The unemployment rate for May is higher than the 13.3 percent figure widely reported today.
The error has to do with the way workers are classified: employed, unemployed, or not in the labor force. The upshot is this, as BLS describes: Without the error, the unemployment rate would have been three percentage points higher than the 13.3 percent widely reported today. (The three points is on a not seasonally adjusted basis.) Here’s what BLS noted: 1
If the workers who were recorded as employed but absent from work due to “other reasons” (over and above the number absent for other reasons in a typical May) had been classified as unemployed on temporary layoff, the overall unemployment rate would have been about 3 percentage points higher than reported (on a not seasonally adjusted basis). However, according to usual practice, the data from the household survey are accepted as recorded. To maintain data integrity, no ad hoc actions are taken to reclassify survey responses.
In a separate document, BLS offered a larger explanation: 2
Household survey: What would the unemployment rate be if these misclassified workers were included among the unemployed?
If the workers who were recorded as employed but not at work for the entire survey reference week had been classified as “unemployed on temporary layoff,” the overall unemployment rate would have been higher than reported. This kind of exercise requires some assumptions. For example, first one needs to determine how many workers might be misclassified. There were 5.4 million workers with a job but not at work who were included in the “other reasons” category in May 2020, about 4.9 million higher than the average for May 2016–2019. (While this category contains misclassified workers, not every person in this category was necessarily misclassified. The average for recent May estimates was 549,000 employed people with a job not at work for “other reasons.”)
One assumption might be that these additional 4.9 million workers who were included in the “other reasons” category should have been classified as unemployed on temporary layoff. If these workers were instead considered unemployed on temporary layoff, the number of unemployed people in May (on a not seasonally adjusted basis) would increase by 4.9 million from 20.5 million to 25.4 million. The number of people in the labor force would remain at 158.0 million in May (not seasonally adjusted) as people move from employed to unemployed but stay in the labor force. The resulting unemployment rate for May would be 16.1 percent (not seasonally adjusted), compared with the official estimate of 13.0 percent (not seasonally adjusted). Estimates of people with a job but not at work are not available on a seasonally adjusted basis, so seasonally adjusted data, such as the unemployment rate mentioned in The Employment Situation news release, are not used in this exercise. (Repeating this exercise, but combining the not seasonally adjusted data on additional people with a job but not at work in the “other reasons” category with the seasonally adjusted estimates reported in The Employment Situation news release yields a similar 3.1 percentage point increase in the unemployment rate for May — or 16.4 percent, compared with the official seasonally adjusted rate of 13.3 percent.)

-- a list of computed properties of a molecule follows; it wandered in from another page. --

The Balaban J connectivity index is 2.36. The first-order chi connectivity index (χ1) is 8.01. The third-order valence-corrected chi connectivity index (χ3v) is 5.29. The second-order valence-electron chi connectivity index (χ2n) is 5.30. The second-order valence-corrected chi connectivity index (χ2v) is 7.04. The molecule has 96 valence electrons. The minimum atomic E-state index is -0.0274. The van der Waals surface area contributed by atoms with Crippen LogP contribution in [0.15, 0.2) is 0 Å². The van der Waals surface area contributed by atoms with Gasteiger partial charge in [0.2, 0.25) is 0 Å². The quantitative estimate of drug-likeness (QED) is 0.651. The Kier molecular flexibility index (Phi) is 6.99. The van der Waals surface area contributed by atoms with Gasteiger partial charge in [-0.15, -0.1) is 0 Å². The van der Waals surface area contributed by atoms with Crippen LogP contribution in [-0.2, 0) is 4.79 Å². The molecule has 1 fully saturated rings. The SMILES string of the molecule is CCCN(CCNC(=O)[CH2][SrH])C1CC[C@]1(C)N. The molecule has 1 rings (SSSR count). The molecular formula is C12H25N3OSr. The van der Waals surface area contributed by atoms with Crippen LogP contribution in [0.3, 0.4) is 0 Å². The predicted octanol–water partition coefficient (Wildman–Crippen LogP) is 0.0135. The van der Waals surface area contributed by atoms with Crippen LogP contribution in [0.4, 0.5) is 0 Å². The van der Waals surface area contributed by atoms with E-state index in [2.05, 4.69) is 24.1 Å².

More reporting is in the Washington Post at A ‘misclassification error’ made the May unemployment rate look better than it is. Here’s what happened.
- Bureau of Labor Statistics. The Employment Situation — May 2020. Available at https://www.bls.gov/news.release/archives/empsit_06052020.pdf. ↩
- Bureau of Labor Statistics. Frequently asked questions: The impact of the coronavirus (COVID-19) pandemic on The Employment Situation for May 2020. Available at http://www.bls.gov/cps/employment-situation-covid19-faq-may-2020.pdf. ↩